This being sufficient (if I mistake not) to make it appear, that the ancient councils of our nation did not consist of such as we now call noblemen, it may be worth our pains to examine, of what sort of men they did consist: And tho I cannot much rely upon the credit of Camden, which he has forfeited by a great number of untruths, I will begin with him, because he is cited by our author.14 If we will believe him, That which the Saxons called witenagemote, we may justly name parliament, which has the supreme and most sacred authority of making, abrogating and interpreting laws, and generally of all things relating to the safety of the commonwealth.15 This witenagemote was, according to William of Malmesbury, The general meeting of the senate and people;16 and Sir Harry Spelman calls it, The general council of the clergy and people.17 In the assembly at Calchuth it was decreed by the archbishops, bishops, abbots, dukes, senators, and the people of the land (populo terrae) that the kings should be elected by the priests and elders of the people.18 By these Offa, Ine, and others, were made kings; and Alfred in his will acknowledged his crown from them.19 Edgar was elected by all the people, and not long after deposed by them, and again restored in a general assembly.20 These things being sometimes said to be done by the assent of the barons of the kingdom, Camden says, that under the name of the baronage, all the orders of the kingdom are in a manner comprehended;21 and it cannot be otherwise understood, if we consider that those called noblemen, or the nobility of England, are often by the historians said to be (infinita multitudo) an infinite multitude.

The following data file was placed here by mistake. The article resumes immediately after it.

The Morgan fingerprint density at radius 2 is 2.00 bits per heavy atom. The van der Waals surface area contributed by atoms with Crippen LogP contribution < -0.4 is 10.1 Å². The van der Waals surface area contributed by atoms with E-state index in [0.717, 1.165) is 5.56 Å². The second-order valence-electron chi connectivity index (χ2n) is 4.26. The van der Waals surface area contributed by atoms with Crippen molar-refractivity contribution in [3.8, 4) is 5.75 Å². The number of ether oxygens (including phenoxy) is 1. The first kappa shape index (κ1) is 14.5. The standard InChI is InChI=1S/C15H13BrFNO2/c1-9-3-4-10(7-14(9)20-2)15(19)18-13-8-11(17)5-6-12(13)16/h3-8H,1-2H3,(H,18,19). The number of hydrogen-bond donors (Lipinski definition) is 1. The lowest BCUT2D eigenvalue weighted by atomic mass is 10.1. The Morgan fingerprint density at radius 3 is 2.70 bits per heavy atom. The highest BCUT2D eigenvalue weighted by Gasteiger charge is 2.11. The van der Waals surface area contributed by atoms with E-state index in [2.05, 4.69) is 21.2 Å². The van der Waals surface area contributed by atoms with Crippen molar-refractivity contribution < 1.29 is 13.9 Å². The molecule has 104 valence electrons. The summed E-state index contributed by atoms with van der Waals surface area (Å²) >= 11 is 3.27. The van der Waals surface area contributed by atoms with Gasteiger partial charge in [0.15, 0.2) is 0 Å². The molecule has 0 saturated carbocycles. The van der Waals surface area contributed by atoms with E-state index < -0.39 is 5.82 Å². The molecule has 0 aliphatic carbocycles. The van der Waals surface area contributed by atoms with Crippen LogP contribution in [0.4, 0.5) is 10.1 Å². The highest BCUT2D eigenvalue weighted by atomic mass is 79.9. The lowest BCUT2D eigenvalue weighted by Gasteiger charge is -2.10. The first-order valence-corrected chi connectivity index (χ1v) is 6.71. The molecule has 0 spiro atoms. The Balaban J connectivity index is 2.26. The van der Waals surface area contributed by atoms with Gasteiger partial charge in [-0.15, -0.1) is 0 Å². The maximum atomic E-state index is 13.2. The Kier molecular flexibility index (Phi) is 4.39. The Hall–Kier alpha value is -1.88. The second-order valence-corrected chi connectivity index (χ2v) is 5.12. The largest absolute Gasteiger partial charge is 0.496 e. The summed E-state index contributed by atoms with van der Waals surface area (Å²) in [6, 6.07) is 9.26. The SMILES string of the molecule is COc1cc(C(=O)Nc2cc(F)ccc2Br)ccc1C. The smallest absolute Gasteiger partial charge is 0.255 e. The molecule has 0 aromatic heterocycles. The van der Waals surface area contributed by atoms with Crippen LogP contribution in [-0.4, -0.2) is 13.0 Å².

If any man ask how the nobility came to be so numerous; I answer, that the Northern nations, who were perpetually in arms, put a high esteem upon military valour; sought by conquest to acquire better countries than their own; valu’d themselves according to the numbers of men they could bring into the field; and to distinguish them from villains, called those noblemen, who nobly defended and enlarged their dominions by war; and for a reward of their services, in the division of lands gained by conquest, they distributed to them freeholds, under the obligation of continuing the same service to their country. This appears by the name of knight’s service, a knight being no more than a soldier, and a knight’s fee no more than was sufficient to maintain one. ’Tis plain, that knighthood was always esteemed nobility; so that no man, of what quality soever, thought a knight inferior to him, and those of the highest birth could not act as noblemen till they were knighted. Among the Goths in Spain, the cutting off the hair (which being long was the mark of knighthood) was accounted [as] degrading, and looked upon to be so great a mark of infamy, that he who had suffer’d it, could never bear any honor or office in the commonwealth; and there was no dignity so high, but every knight was capable of it. There was no distinction of men above it, and even to this day baron, or varon, in their language, signifies no more than vir in Latin, which is not properly given to any man unless he be free. The like was in France, till the coming in of the third race of kings, in which time the 12 peers (of whom 6 only were laymen) were raised to a higher dignity, and the commands annexed made hereditary; but the honour of knighthood was thereby no way diminished. Tho there were dukes, earls, marquesses and barons in the time of Froissart, yet he usually calls them knights: And Philippe de Comines, speaking of the most eminent men of his time, calls them good, wise or valiant knights. Even to this day the name of gentleman comprehends all that is raised above the common people; Henry the fourth usually called himself the first gentleman in France; and ’tis an ordinary phrase among them, when they speak of a gentleman of good birth, to say, il est noble comme le roy; He is as noble as the king. In their general assembly of estates, the Chamber of the Noblesse, which is one of three, is composed of the deputies sent by the gentry of every province; and in the inquiry made about the year 1668 concerning nobility, no notice was taken of such as had assumed the titles of earl, marquess, viscount, or baron, but only of those who called themselves gentlemen; and if they could prove that name to belong to them, they were left to use the other titles as they pleased. When duels were in fashion (as all know they were lately) no man except the princes of the blood, and marshals of France, could with honour refuse a challenge from any gentleman: The first, because it was thought unfit, that he who might be king, should fight with a subject to the danger of the commonwealth, which might by that means be deprived of its head: The others being by their office commanders of the nobility, and judges of all the controversies relating to honour that happen amongst them, cannot reasonably be brought into private contests with any. In Denmark, nobleman and gentleman is the same thing; and till the year 1660, they had the principal part of the government in their hands. When Charles Gustavus, king of Sweden, invaded Poland in the year 1655, ’tis said, that there were above three hundred thousand gentlemen in arms to resist him. This is the nobility of that country, kings are chosen by them: Every one of them will say, as in France, He is noble as the king. The last king was a private man among them, not thought to have had more than four hundred pounds a year.22 He who now reigns was not at all above him in birth or estate, till he had raised himself by great services done for his country in many wars; and there was not one gentleman in the nation who might not have been chosen as well as he, if it had pleased the assembly that did it.